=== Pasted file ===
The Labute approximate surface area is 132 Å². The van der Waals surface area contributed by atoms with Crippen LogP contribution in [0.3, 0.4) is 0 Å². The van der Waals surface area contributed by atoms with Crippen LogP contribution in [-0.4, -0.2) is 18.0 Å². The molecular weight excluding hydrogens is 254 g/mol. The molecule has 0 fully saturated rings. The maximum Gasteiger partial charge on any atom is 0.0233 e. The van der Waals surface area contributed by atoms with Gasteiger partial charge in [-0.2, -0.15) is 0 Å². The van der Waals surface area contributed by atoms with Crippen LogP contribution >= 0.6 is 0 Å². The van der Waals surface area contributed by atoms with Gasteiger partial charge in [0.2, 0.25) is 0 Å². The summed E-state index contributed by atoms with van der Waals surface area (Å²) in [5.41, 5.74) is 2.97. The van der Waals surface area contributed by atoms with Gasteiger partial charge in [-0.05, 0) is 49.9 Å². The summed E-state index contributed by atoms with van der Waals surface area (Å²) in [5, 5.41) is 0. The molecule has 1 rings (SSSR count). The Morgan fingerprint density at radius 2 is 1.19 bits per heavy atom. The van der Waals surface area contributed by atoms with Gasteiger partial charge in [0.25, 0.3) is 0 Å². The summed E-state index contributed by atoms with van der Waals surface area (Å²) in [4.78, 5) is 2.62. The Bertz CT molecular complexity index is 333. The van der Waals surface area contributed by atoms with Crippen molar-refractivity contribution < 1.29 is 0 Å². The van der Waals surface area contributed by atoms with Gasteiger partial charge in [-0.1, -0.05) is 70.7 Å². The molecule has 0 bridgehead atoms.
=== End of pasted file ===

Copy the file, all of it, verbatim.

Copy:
The Labute approximate surface area is 132 Å². The van der Waals surface area contributed by atoms with Crippen LogP contribution in [0.3, 0.4) is 0 Å². The van der Waals surface area contributed by atoms with Crippen LogP contribution in [-0.4, -0.2) is 18.0 Å². The molecular weight excluding hydrogens is 254 g/mol. The molecule has 0 fully saturated rings. The maximum Gasteiger partial charge on any atom is 0.0233 e. The van der Waals surface area contributed by atoms with Gasteiger partial charge in [-0.2, -0.15) is 0 Å². The van der Waals surface area contributed by atoms with Crippen LogP contribution >= 0.6 is 0 Å². The van der Waals surface area contributed by atoms with Gasteiger partial charge in [0.2, 0.25) is 0 Å². The summed E-state index contributed by atoms with van der Waals surface area (Å²) in [5.41, 5.74) is 2.97. The van der Waals surface area contributed by atoms with Gasteiger partial charge in [-0.05, 0) is 49.9 Å². The summed E-state index contributed by atoms with van der Waals surface area (Å²) in [5, 5.41) is 0. The molecule has 1 rings (SSSR count). The Morgan fingerprint density at radius 2 is 1.19 bits per heavy atom. The van der Waals surface area contributed by atoms with Gasteiger partial charge in [0.25, 0.3) is 0 Å². The summed E-state index contributed by atoms with van der Waals surface area (Å²) in [4.78, 5) is 2.62. The Bertz CT molecular complexity index is 333. The van der Waals surface area contributed by atoms with Crippen molar-refractivity contribution < 1.29 is 0 Å². The van der Waals surface area contributed by atoms with Gasteiger partial charge in [-0.1, -0.05) is 70.7 Å². The molecule has 0 bridgehead atoms.